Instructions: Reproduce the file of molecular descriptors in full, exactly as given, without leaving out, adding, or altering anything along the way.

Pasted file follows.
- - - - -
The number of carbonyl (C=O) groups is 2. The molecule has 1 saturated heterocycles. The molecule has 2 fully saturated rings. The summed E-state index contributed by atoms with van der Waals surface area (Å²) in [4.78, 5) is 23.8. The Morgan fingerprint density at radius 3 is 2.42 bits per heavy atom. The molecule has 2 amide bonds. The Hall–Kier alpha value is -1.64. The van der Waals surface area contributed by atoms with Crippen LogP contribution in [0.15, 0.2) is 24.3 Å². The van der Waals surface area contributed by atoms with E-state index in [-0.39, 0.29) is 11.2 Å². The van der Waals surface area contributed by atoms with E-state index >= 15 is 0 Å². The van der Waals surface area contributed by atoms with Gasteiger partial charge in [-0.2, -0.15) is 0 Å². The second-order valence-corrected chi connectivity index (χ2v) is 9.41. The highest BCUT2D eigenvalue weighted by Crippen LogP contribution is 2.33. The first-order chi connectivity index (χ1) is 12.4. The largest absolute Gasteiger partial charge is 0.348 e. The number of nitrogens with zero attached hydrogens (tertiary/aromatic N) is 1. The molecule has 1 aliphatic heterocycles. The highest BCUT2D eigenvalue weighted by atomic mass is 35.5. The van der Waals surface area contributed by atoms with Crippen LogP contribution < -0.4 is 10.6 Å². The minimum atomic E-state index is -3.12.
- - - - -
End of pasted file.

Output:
The number of carbonyl (C=O) groups is 2. The molecule has 1 saturated heterocycles. The molecule has 2 fully saturated rings. The summed E-state index contributed by atoms with van der Waals surface area (Å²) in [4.78, 5) is 23.8. The Morgan fingerprint density at radius 3 is 2.42 bits per heavy atom. The molecule has 2 amide bonds. The Hall–Kier alpha value is -1.64. The van der Waals surface area contributed by atoms with Crippen LogP contribution in [0.15, 0.2) is 24.3 Å². The van der Waals surface area contributed by atoms with E-state index in [-0.39, 0.29) is 11.2 Å². The van der Waals surface area contributed by atoms with E-state index >= 15 is 0 Å². The van der Waals surface area contributed by atoms with Gasteiger partial charge in [-0.2, -0.15) is 0 Å². The second-order valence-corrected chi connectivity index (χ2v) is 9.41. The highest BCUT2D eigenvalue weighted by Crippen LogP contribution is 2.33. The first-order chi connectivity index (χ1) is 12.4. The largest absolute Gasteiger partial charge is 0.348 e. The number of nitrogens with zero attached hydrogens (tertiary/aromatic N) is 1. The molecule has 1 aliphatic heterocycles. The highest BCUT2D eigenvalue weighted by atomic mass is 35.5. The van der Waals surface area contributed by atoms with Crippen LogP contribution < -0.4 is 10.6 Å². The minimum atomic E-state index is -3.12.